Thursday, July 13, 2017

A Whale of a Tale (2016)

Director: Megumi Sasaki


A small, seemingly unknown town in Japan, Taiji, suddenly found itself propelled into the spotlight, under the fire of environmentalists and animal activists from all across the world when they were the subject at hand for the 2010 documentary, The Cove, which went on to win an Academy Award for Best Documentary Feature the year that it was released. Flash forward some years later, and this little town of whalers is being put back into the spotlight, even bigger than they had ever imagined they would be. From a town that no one talked about, to a sudden battleground, front and center of a discussion of whether or not whaling, a tradition for some 400 years for this community, is okay to continue as it is both a source of food and a cultural staple for this town, or are the creatures that are being hunted in these waters more than sport to be killed and in fact are highly intelligible creatures that deserve to be protected at all costs? A Whale of a Tale takes the refreshing perspective of taking a neutral stance by way of showing both sides of the debate at great length, creating one of the best documentaries to see in the last several years.

The community of Taiji sets up festivals and days of prayer
to celebrate and show thanks to the whales and dolphins the
local hunters have taken for their consumption.
Firstly, it is wonderful to see an animal focused documentary take a different route in presenting its questions. It is very much about the whales (and dolphins) here, but instead of focusing on a barrage footage of grotesque slaughtering and torture, leaning so specifically in one direction, it decides to take a stance in between the two opposing groups of the question at hand: Is it okay for these creatures to be hunted, and to what effect? We see the animal rights activists setting up camp along the cove where the local whalers come down to trap and hunt. They are clearly familiar with one another as during the beginnings of the documentary, you can see that they refer to each other on a first name basis. It has been a long ongoing battle to come up with some sort of conclusion and it isn't reaching any agreement between the two parties anytime soon it would seem. In the middle of all of this heat and bantering back and forth between the two groups, we get an American journalist by the name of Jay Alabaster, who has lived in Japan for some 18 years, who moves to Taiji to give a neutral matter of fact middle ground to analyze the issue from both sides.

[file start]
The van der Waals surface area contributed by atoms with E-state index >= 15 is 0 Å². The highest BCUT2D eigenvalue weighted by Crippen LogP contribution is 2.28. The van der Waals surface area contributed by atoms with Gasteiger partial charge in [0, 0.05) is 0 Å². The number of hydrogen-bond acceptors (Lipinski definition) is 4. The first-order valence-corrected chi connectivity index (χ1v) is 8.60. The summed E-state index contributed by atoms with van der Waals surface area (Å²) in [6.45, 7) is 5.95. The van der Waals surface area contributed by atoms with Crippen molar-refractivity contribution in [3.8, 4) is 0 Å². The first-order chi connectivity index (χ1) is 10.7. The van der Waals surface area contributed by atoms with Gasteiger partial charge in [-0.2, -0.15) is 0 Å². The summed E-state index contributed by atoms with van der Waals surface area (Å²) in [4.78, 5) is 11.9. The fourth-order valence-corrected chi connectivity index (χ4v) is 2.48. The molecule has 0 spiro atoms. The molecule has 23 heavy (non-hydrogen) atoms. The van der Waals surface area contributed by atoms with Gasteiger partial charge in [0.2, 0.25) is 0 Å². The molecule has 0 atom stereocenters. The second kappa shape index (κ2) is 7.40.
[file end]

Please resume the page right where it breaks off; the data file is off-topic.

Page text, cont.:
Initially embarking on this journey, worry came to mind as I thought this may be a one-sided angry piece that shuns those who hunt, or in fact even trash those who wish to see the animals out of harms way, but as Mr. Alabaster came into play and once you realize that he is very neutral on the whole issue (even often wearing a neon yellow hat when he traverses the town, a symbol of neutrality) and thinks more logically versus emotionally, it becomes reassuring in its showcasing and debating of the overall issue. There are some nice moments that come throughout that show that the hunters aren't just heinous killers and they don't ever really get portrayed entirely as bad guys, which is wonderful. We see them in their homes, eating with their families, or even dining out with Jay at one point, calling him their friend. We get a real sense of the community here even within this structure, we see numerous points of view brought up by the locals, such as concerns with mercury intake from the fish, if they are endangered or near it, and so on.

Protesters from throughout the world that wish to save the animals!
In the end, I was thoroughly engaged with A Whale of a Tale. As I've mentioned several times now, it's so nice to see both sides of the argument presented in an intelligent and unbiased way from the perspective of the filmmaker presenting the subject. On a technical side, it's got a quite nice look to it overall and shows all sorts of angles and different looks of the town and the hunting and so on. There are actually some interesting debates that come up that involve the mayor of Taiji. You see the flaws on each end of the spectrum and really makes you as an observer question the whole thing. It will leave you thinking and that is the best thing a documentary of this nature can do. For those who care about this issue or documentary goers in general, there is a lot to like here, and it unlike many other docs that I have seen, it is one that I wish to study up on more in depth, and is sure to have a revisit in the future.

Written by Josh Parmer

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